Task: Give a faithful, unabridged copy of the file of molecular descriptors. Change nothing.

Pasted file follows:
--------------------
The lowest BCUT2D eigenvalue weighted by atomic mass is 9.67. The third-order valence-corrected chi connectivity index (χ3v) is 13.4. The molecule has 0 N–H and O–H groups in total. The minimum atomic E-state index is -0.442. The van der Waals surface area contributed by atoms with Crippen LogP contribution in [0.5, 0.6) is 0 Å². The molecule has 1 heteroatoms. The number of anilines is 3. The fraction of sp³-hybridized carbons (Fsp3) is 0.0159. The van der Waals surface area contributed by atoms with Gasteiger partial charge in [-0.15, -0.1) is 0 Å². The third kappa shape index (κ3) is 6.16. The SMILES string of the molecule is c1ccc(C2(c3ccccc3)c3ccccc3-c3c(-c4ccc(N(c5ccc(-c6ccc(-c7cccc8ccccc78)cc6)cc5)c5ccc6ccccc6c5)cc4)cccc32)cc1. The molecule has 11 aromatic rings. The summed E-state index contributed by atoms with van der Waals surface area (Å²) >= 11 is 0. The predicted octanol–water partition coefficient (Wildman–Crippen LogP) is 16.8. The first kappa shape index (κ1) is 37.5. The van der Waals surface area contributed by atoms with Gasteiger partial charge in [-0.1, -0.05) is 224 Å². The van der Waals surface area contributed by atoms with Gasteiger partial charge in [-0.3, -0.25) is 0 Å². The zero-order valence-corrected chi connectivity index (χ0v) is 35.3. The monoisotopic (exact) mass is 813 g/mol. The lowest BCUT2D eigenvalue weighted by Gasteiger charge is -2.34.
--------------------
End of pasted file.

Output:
The lowest BCUT2D eigenvalue weighted by atomic mass is 9.67. The third-order valence-corrected chi connectivity index (χ3v) is 13.4. The molecule has 0 N–H and O–H groups in total. The minimum atomic E-state index is -0.442. The van der Waals surface area contributed by atoms with Crippen LogP contribution in [0.5, 0.6) is 0 Å². The molecule has 1 heteroatoms. The number of anilines is 3. The fraction of sp³-hybridized carbons (Fsp3) is 0.0159. The van der Waals surface area contributed by atoms with Gasteiger partial charge in [-0.15, -0.1) is 0 Å². The third kappa shape index (κ3) is 6.16. The SMILES string of the molecule is c1ccc(C2(c3ccccc3)c3ccccc3-c3c(-c4ccc(N(c5ccc(-c6ccc(-c7cccc8ccccc78)cc6)cc5)c5ccc6ccccc6c5)cc4)cccc32)cc1. The molecule has 11 aromatic rings. The summed E-state index contributed by atoms with van der Waals surface area (Å²) >= 11 is 0. The predicted octanol–water partition coefficient (Wildman–Crippen LogP) is 16.8. The first kappa shape index (κ1) is 37.5. The van der Waals surface area contributed by atoms with Gasteiger partial charge in [-0.1, -0.05) is 224 Å². The van der Waals surface area contributed by atoms with Gasteiger partial charge in [-0.3, -0.25) is 0 Å². The zero-order valence-corrected chi connectivity index (χ0v) is 35.3. The monoisotopic (exact) mass is 813 g/mol. The lowest BCUT2D eigenvalue weighted by Gasteiger charge is -2.34.